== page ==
Hepatitis A Panel
Hepatitis A Panel
This test is used to help determine if someone may have had recent or past exposure to Hepatitis A. Hepatitis A is a liver infection which is typically spread through exposure to contaminated fecal matter. While most cases of Hep A resolve on their own without causing serious health issues, some rare cases may cause more severe health complications and may even be fatal. Those with the most serious risk include people already suffering from other forms of liver disease and older people with weakened immune systems. Some of the common ways Hep A is spread include
- Through contaminated drinking water
- Eating food prepared by someone who has not properly washed their hands
- Eating produce that has not been properly washed
- Eating seafood raised in contaminated water
- Through some forms of sexual contact
- Exposure to infected blood
Results for this Hepatitis A Test will include a positive or negative result for both IgM antibodies and Total Antibodies (IgM +IgG). A positive IgM result typically indicates that a person has been exposed to Hep A in the recent past. Common symptoms of Hep A include lack of energy, fever, loss of appetite, nausea, headache, muscle aches, and jaundice. Most Hep A infections will clear up on their own within a few months. Typically, once someone has had Hep A and recovered they will develop a natural immunity which will protect them from catching it again. A vaccine against Hep A is also available and most people in the US are vaccinated when they are infants. Someone who has been vaccinated or recovered from Hep A will typically have IgG antibodies which provide immunity. While a test for just IgG antibodies is not available, the Total Antibody test looks for both IgM and IgG antibodies. Typically, a negative IgM test along with a positive total antibody test indicates that a person has the IgG antibodies present and has immunity to Hep A.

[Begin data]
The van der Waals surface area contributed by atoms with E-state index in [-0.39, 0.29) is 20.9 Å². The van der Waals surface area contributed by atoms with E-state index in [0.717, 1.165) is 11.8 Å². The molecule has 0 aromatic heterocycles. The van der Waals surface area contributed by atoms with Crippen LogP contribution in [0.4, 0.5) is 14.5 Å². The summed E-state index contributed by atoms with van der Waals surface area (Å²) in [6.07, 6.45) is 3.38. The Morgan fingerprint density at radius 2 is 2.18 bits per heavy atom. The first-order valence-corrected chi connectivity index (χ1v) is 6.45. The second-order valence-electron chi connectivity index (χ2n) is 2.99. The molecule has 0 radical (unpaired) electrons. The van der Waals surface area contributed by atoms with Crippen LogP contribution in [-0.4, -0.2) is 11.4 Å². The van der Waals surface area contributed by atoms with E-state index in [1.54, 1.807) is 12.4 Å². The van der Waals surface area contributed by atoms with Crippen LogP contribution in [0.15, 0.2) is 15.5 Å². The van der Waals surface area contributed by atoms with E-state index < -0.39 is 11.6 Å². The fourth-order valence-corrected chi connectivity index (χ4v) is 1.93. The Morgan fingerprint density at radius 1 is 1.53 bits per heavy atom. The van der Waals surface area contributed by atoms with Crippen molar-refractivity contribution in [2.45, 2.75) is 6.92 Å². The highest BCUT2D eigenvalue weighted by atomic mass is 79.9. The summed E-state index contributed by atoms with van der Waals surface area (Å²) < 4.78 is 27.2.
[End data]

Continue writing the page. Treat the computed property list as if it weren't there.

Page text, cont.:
This test is typically ordered when a person is suspected of having a Hepatitis A infection. It may also be ordered to help determine if a person has immunity to Hep A. For additional Hepatitis testing options, please see our Hepatitis Category.
Turnaround for this test is typically 1-2 business days.
Note: Result turn around times are an estimate and are not guaranteed. Our reference lab may need additional time due to weather, holidays, confirmation/repeat testing, or equipment maintenance.
IgM antibodies are typically detectable 2-3 weeks after exposure and fade out after 3-6 months. IgG antiboides are typically detectable at 305 weeks from exposure and will persist for life.
It is recommended that someone taking Biotin (also known as vitamin B7 or B8, vitamin H, or coenzyme R) stop consumption at least 72 hours prior to the collection of a sample.